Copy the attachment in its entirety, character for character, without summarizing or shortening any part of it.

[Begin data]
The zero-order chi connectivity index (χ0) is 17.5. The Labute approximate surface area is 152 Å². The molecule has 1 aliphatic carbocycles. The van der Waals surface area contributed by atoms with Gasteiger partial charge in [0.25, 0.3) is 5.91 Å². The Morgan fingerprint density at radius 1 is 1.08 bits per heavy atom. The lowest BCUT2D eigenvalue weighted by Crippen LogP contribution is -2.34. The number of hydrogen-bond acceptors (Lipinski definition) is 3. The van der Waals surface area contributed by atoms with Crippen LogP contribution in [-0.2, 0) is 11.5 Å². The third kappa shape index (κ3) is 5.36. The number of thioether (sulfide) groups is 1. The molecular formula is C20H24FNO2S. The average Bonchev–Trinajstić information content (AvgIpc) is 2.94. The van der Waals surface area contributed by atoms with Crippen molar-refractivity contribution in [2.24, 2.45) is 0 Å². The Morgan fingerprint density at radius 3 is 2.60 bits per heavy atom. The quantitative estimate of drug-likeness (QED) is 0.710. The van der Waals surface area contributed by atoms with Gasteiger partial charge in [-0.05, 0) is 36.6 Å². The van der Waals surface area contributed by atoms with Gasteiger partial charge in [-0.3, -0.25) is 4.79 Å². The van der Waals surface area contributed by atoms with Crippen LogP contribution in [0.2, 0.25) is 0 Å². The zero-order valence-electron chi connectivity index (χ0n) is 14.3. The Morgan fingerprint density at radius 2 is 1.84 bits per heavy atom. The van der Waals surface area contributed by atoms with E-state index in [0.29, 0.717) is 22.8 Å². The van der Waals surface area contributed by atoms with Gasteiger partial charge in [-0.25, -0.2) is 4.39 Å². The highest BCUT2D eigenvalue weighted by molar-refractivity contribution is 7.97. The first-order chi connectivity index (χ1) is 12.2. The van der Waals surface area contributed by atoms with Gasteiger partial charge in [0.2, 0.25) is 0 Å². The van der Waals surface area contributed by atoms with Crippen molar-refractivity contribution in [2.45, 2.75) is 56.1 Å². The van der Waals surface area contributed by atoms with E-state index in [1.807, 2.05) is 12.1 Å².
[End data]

The zero-order chi connectivity index (χ0) is 17.5. The Labute approximate surface area is 152 Å². The molecule has 1 aliphatic carbocycles. The van der Waals surface area contributed by atoms with Gasteiger partial charge in [0.25, 0.3) is 5.91 Å². The Morgan fingerprint density at radius 1 is 1.08 bits per heavy atom. The lowest BCUT2D eigenvalue weighted by Crippen LogP contribution is -2.34. The number of hydrogen-bond acceptors (Lipinski definition) is 3. The van der Waals surface area contributed by atoms with Crippen LogP contribution in [-0.2, 0) is 11.5 Å². The third kappa shape index (κ3) is 5.36. The number of thioether (sulfide) groups is 1. The molecular formula is C20H24FNO2S. The average Bonchev–Trinajstić information content (AvgIpc) is 2.94. The van der Waals surface area contributed by atoms with Crippen molar-refractivity contribution in [2.24, 2.45) is 0 Å². The Morgan fingerprint density at radius 3 is 2.60 bits per heavy atom. The quantitative estimate of drug-likeness (QED) is 0.710. The van der Waals surface area contributed by atoms with Gasteiger partial charge in [-0.05, 0) is 36.6 Å². The van der Waals surface area contributed by atoms with Gasteiger partial charge in [-0.3, -0.25) is 4.79 Å². The van der Waals surface area contributed by atoms with Crippen LogP contribution in [0.2, 0.25) is 0 Å². The zero-order valence-electron chi connectivity index (χ0n) is 14.3. The Morgan fingerprint density at radius 2 is 1.84 bits per heavy atom. The van der Waals surface area contributed by atoms with E-state index in [0.29, 0.717) is 22.8 Å². The van der Waals surface area contributed by atoms with Gasteiger partial charge in [-0.25, -0.2) is 4.39 Å². The highest BCUT2D eigenvalue weighted by molar-refractivity contribution is 7.97. The first-order chi connectivity index (χ1) is 12.2. The van der Waals surface area contributed by atoms with Gasteiger partial charge in [0.2, 0.25) is 0 Å². The van der Waals surface area contributed by atoms with Crippen molar-refractivity contribution in [2.45, 2.75) is 56.1 Å². The van der Waals surface area contributed by atoms with E-state index in [1.807, 2.05) is 12.1 Å².